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Why This Election Matters to Women Living With and Affected by HIV/AIDS

June 1, 2012

Latino Commission on AIDS President Guillermo Chacon.

The 2012 presidential election is significant for The Women's Collective because it has implications for the sexual and reproductive health rights of women; for the access and quality of care and support for women and girls living with and at-risk for HIV/AIDS; and for the overall presence, voice, and leadership of women-and women of color-on issues that affect our lives.

At The Women's Collective, we are working hard to ensure that our community and staff understand what's at stake in this upcoming election and that they vote based on the issues that are important to them.  We see our role as a motivator and want to encourage those in the HIV community to recognize how their votes can shape the future of HIV prevention and care.  This is especially important for women.  In this election we will see the sexual and reproductive rights of women debated in local and national elections.  Across this country, women and girls are having their rights to birth control, abortion and comprehensive sex education challenged.  This is an important issue for all women, but women living with HIV are doubly impacted by restrictive laws that may force them to disclose their HIV status in order to have their employers' health insurance cover the cost of their birth control.

There are a host of relevant questions that local and national politicians will be tasked with answering.  The HIV community cannot afford to be unaware and uninformed on these important issues.


How Will Ryan White Be Reauthorized?

Ryan White has been the safety net to support people living with HIV for over 20 years.  The decrease in perinatal HIV infections has placed Part D of this program on the chopping block because some have failed to recognize the life-saving influence of this program on women and girls living with HIV.  Support services such as transportation, patient advocates and childcare are essential to maintaining treatment for women and girls.  Funding for these resources is already failing to fulfill the current need.  Cuts to Part D only exacerbate the situation and may signal the coming of an end to Ryan White.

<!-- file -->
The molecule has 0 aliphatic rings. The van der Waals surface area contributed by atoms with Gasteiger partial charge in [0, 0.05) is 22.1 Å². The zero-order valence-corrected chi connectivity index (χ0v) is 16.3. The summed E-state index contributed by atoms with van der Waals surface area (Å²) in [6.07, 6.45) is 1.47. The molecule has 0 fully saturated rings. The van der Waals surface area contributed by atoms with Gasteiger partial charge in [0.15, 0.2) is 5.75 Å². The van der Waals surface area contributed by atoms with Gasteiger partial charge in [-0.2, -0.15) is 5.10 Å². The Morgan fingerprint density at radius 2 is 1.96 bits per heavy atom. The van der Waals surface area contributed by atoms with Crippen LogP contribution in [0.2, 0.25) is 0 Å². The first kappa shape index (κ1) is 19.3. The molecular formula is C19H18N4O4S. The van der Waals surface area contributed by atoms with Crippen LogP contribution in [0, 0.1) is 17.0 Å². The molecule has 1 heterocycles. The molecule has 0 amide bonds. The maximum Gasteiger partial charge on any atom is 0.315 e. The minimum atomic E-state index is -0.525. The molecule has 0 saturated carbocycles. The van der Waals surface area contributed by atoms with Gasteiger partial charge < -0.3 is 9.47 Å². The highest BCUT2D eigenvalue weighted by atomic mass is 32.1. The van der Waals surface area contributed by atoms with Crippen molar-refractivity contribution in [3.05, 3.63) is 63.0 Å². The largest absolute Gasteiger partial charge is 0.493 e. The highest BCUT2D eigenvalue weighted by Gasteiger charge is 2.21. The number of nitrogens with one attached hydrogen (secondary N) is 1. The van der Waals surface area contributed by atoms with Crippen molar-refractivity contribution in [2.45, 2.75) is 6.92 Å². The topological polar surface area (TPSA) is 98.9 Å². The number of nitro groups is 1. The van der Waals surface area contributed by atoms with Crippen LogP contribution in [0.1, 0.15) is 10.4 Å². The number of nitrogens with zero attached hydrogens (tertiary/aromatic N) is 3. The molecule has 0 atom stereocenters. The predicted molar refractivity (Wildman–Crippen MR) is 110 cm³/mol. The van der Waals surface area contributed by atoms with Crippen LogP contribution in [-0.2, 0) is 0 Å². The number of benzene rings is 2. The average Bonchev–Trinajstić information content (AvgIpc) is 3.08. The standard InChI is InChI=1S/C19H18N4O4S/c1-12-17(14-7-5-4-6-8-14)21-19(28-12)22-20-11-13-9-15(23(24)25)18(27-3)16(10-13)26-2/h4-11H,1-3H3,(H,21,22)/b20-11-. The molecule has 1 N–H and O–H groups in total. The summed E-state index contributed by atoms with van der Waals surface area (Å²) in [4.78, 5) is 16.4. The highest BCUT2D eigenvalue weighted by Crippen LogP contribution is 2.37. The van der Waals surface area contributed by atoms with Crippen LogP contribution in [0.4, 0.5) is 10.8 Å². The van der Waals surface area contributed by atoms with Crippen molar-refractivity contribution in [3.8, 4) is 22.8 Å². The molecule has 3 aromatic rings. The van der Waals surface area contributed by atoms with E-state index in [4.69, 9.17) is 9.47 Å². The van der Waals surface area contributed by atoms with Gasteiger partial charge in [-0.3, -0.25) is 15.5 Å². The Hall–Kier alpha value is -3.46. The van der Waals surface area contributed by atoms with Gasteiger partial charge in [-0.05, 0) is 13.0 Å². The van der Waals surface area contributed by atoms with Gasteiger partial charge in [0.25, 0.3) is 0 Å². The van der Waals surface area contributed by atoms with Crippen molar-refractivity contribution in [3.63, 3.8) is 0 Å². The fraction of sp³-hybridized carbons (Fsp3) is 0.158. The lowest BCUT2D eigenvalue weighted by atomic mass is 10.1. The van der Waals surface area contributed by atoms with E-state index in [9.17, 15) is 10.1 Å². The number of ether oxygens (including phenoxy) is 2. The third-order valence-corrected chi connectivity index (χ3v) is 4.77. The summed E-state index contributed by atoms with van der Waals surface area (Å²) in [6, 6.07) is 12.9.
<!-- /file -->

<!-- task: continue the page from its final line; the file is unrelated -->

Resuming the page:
What Happens to Health Care Reform?

The Supreme Court is currently mulling over this decision but it is relevant in the next political cycle. If the highest court chooses to uphold this decision then our lawmakers will be tasked with ensuring that it is effectively implemented.  If it is overturned, then they will need to find other ways to address the health care coverage gap.  Too many people already are on AIDS Drug Assistance Program (ADAP) waiting lists and too many women of color need health insurance assistance but don't qualify to be placed on a waiting list.  The cost of health care is even too steep for those that are insured.  Many people work hard day after day but are unable to obtain life-saving medications because of their expensive prescription co-pays.

Will Our National HIV/AIDS Strategy Mean Anything?

The women's community is still fighting to have the National HIV/AIDS strategy include issues that are relevant to the prevention, care and support needs of women.  This is a relevant and essential battle but if we elect administrations that don't see HIV/AIDS as a priority then our fight will seem irrelevant.   There must be a dedication of funds and infrastructure to ensure that the Strategy is implemented and the meaningful participation of women, especially HIV positive women, is supported.  Otherwise, we will all lose.